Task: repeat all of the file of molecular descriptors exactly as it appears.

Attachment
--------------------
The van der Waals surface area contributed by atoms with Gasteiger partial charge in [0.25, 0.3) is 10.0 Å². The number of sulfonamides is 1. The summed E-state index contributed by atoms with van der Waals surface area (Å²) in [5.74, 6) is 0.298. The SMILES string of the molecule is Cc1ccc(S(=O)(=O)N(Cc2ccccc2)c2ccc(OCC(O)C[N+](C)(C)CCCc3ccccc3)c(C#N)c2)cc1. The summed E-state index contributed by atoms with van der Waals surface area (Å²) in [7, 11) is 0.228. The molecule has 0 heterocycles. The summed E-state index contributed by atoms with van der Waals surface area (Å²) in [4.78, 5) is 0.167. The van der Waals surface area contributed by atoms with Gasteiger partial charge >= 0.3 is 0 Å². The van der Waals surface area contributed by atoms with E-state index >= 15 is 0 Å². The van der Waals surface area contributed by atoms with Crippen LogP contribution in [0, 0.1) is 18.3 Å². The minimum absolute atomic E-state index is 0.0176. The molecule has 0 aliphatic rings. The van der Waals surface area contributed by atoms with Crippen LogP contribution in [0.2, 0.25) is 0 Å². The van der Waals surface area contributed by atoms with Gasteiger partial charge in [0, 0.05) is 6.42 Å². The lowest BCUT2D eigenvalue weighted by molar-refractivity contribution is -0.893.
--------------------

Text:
The van der Waals surface area contributed by atoms with Gasteiger partial charge in [0.25, 0.3) is 10.0 Å². The number of sulfonamides is 1. The summed E-state index contributed by atoms with van der Waals surface area (Å²) in [5.74, 6) is 0.298. The SMILES string of the molecule is Cc1ccc(S(=O)(=O)N(Cc2ccccc2)c2ccc(OCC(O)C[N+](C)(C)CCCc3ccccc3)c(C#N)c2)cc1. The summed E-state index contributed by atoms with van der Waals surface area (Å²) in [7, 11) is 0.228. The molecule has 0 heterocycles. The summed E-state index contributed by atoms with van der Waals surface area (Å²) in [4.78, 5) is 0.167. The van der Waals surface area contributed by atoms with Gasteiger partial charge >= 0.3 is 0 Å². The van der Waals surface area contributed by atoms with E-state index >= 15 is 0 Å². The van der Waals surface area contributed by atoms with Crippen LogP contribution in [0, 0.1) is 18.3 Å². The minimum absolute atomic E-state index is 0.0176. The molecule has 0 aliphatic rings. The van der Waals surface area contributed by atoms with Crippen LogP contribution in [0.2, 0.25) is 0 Å². The van der Waals surface area contributed by atoms with Gasteiger partial charge in [0, 0.05) is 6.42 Å². The lowest BCUT2D eigenvalue weighted by molar-refractivity contribution is -0.893.